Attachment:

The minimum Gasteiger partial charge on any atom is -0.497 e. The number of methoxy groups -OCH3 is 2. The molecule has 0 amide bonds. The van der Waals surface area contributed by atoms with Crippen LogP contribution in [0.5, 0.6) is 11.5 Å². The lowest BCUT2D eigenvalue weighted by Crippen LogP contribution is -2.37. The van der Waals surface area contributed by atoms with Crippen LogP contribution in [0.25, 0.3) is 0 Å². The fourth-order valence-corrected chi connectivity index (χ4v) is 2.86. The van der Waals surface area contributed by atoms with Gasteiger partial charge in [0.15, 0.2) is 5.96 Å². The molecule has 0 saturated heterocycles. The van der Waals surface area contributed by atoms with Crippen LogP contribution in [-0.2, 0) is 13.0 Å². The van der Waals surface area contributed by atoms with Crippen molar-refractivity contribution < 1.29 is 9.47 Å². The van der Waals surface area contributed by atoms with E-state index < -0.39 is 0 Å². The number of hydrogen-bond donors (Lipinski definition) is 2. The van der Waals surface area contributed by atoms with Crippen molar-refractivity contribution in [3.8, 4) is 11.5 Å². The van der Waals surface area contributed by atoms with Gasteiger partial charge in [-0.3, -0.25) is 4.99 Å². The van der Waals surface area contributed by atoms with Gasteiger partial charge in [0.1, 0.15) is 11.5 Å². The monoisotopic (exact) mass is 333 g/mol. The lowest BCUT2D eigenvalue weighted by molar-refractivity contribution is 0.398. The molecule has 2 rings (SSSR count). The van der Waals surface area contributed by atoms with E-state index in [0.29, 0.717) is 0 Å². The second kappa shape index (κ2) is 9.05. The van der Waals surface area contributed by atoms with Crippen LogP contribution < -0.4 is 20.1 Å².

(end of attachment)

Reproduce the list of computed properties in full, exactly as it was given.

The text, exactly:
The minimum Gasteiger partial charge on any atom is -0.497 e. The number of methoxy groups -OCH3 is 2. The molecule has 0 amide bonds. The van der Waals surface area contributed by atoms with Crippen LogP contribution in [0.5, 0.6) is 11.5 Å². The lowest BCUT2D eigenvalue weighted by Crippen LogP contribution is -2.37. The van der Waals surface area contributed by atoms with Crippen LogP contribution in [0.25, 0.3) is 0 Å². The fourth-order valence-corrected chi connectivity index (χ4v) is 2.86. The van der Waals surface area contributed by atoms with Gasteiger partial charge in [0.15, 0.2) is 5.96 Å². The molecule has 0 saturated heterocycles. The van der Waals surface area contributed by atoms with Crippen LogP contribution in [-0.2, 0) is 13.0 Å². The van der Waals surface area contributed by atoms with Crippen molar-refractivity contribution < 1.29 is 9.47 Å². The van der Waals surface area contributed by atoms with E-state index < -0.39 is 0 Å². The number of hydrogen-bond donors (Lipinski definition) is 2. The van der Waals surface area contributed by atoms with Crippen molar-refractivity contribution in [3.8, 4) is 11.5 Å². The van der Waals surface area contributed by atoms with Gasteiger partial charge in [-0.3, -0.25) is 4.99 Å². The van der Waals surface area contributed by atoms with Gasteiger partial charge in [0.1, 0.15) is 11.5 Å². The monoisotopic (exact) mass is 333 g/mol. The lowest BCUT2D eigenvalue weighted by molar-refractivity contribution is 0.398. The molecule has 2 rings (SSSR count). The van der Waals surface area contributed by atoms with E-state index in [0.29, 0.717) is 0 Å². The second kappa shape index (κ2) is 9.05. The van der Waals surface area contributed by atoms with Crippen LogP contribution < -0.4 is 20.1 Å².